It was a very misty day when we set off and remained so all day. Needless to say, we were wandering around long after we should have been at the crag. Eventually we stumbled across Alan Smith and Mark Bankes who were going to bag yet another peak (Beinn Bhreac), so Brian Barnes went with then to see the crag, while the rest of us, discouraged by the weather, returned to camp.

The next day Sue Irons, Colin Smith, Brian Barnes and myself went to the elusive crag which Brian had been raving about the evening before. As it was a clear day, we managed to get there without much trouble. While Colin showed Sue the ropes (and some rocks as well), we tried to put up some routes. After trying three on damp, mossy rock without success, I managed to lead a wide crack about 35 feet high. It was quite straightforward until the top few feet which were negotiated by using a large flake which was wedged in the crack. When Brian got to it, he started to pull up on it, but instead of his body rising, the block moved downwards. This came as some surprise to him as I'd just been standing on it, and an alternative method of bypassing the flake had to be found. To save other SHS members and to satisfy his own destructive urges, Brian insisted on abseiling down and removing the flake. (We now wish to notify the Ordnance Survey that the map needs amending -not only is part of the crag missing, but there is also a sizeable crater in the ground.)

Roinn na Beinne, This little peak is an excellent viewpoint in Knoydart. 11/06/2006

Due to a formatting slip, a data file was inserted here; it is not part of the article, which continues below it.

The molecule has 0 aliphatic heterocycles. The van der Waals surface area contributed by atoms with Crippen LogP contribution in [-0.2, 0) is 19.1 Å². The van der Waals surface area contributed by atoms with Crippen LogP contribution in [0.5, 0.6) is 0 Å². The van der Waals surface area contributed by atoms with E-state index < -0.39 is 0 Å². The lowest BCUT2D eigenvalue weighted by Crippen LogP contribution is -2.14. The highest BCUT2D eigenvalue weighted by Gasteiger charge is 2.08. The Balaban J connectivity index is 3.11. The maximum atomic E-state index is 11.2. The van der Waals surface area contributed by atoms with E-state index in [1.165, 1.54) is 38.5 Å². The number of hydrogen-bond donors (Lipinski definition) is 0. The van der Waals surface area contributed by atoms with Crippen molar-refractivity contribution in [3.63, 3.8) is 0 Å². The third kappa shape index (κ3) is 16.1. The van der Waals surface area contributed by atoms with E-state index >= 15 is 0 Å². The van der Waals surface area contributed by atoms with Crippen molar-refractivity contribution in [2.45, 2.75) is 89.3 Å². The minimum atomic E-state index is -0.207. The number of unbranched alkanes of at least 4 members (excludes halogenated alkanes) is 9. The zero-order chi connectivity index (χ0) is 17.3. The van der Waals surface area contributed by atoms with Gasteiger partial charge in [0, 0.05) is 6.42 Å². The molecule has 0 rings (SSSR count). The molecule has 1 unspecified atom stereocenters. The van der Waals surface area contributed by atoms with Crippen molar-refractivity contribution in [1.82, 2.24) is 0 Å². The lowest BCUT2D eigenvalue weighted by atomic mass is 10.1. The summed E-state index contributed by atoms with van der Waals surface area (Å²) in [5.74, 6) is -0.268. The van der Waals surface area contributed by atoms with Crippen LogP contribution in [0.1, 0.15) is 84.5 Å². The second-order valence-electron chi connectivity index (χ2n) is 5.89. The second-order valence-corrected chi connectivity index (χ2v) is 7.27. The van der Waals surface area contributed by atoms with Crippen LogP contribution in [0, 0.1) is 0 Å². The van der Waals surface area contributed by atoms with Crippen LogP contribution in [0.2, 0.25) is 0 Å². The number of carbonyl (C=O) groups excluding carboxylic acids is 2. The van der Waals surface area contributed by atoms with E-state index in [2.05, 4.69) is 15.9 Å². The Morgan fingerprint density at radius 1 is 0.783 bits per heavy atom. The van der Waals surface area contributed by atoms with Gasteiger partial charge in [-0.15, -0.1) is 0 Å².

© Copyright Gordon Brown

While we were there, we decided to try an artificial climb using pitons. A carelessly hammered in piton caused me a great deal of trouble as it took me nearly forty minutes to remove. The whole climb must have taken about an hour and a quarter (all twenty-five feet of it).

Anyway, we enjoyed the day and Brian became known as Blaster Barnes and I earned myself the name Knock-em-in Nick.

We planned to return the next day. but due to the distance involved (it's uphill all the way) and the fact that Liz Wallace (our Camp Administrator) had seen some good climbs at Camas Garbh (746 085), we decided to go there. Before you reach Camas Garbh, there is a miniature version of the Old Man of Hoy (the Old Man of Knoydart, fifteen feet high). The first route up it was done in wellies, showing its extreme severity. Also en route is a smaller outcrop (745 082), which yields some good practise climbs, including a very good overhang problem (if you like that sort of thing).

The rock at Camas Garbh itself isnít very good and needs treating with caution, but we did manage to find some routes, the best being quite exhilarating and at fifty to sixty feet high and overhanging most of the way, quite difficult.

That Just about covers the places we climbed at, except for perhaps the ruined bithy at the camp. Apparently no climber has really accomplished anything unless he (or she) can traverse all the way around it, without using the ground for feet, or the top of the wall for hands. I can proudly claim to have done one and a third revolutions of this classic problem.

Camas Garbh, beautiful bay in a remote corner of Knoydart.  11/05/2011

© Copyright Glen Breaden

The climbing that was done on the expedition was certainly enjoyed but the lack of reasonably sized crag fairly nearby ended all hopes of more serious climbing without several days away from camp.

NICK ROBERTS, BRIAN BARNES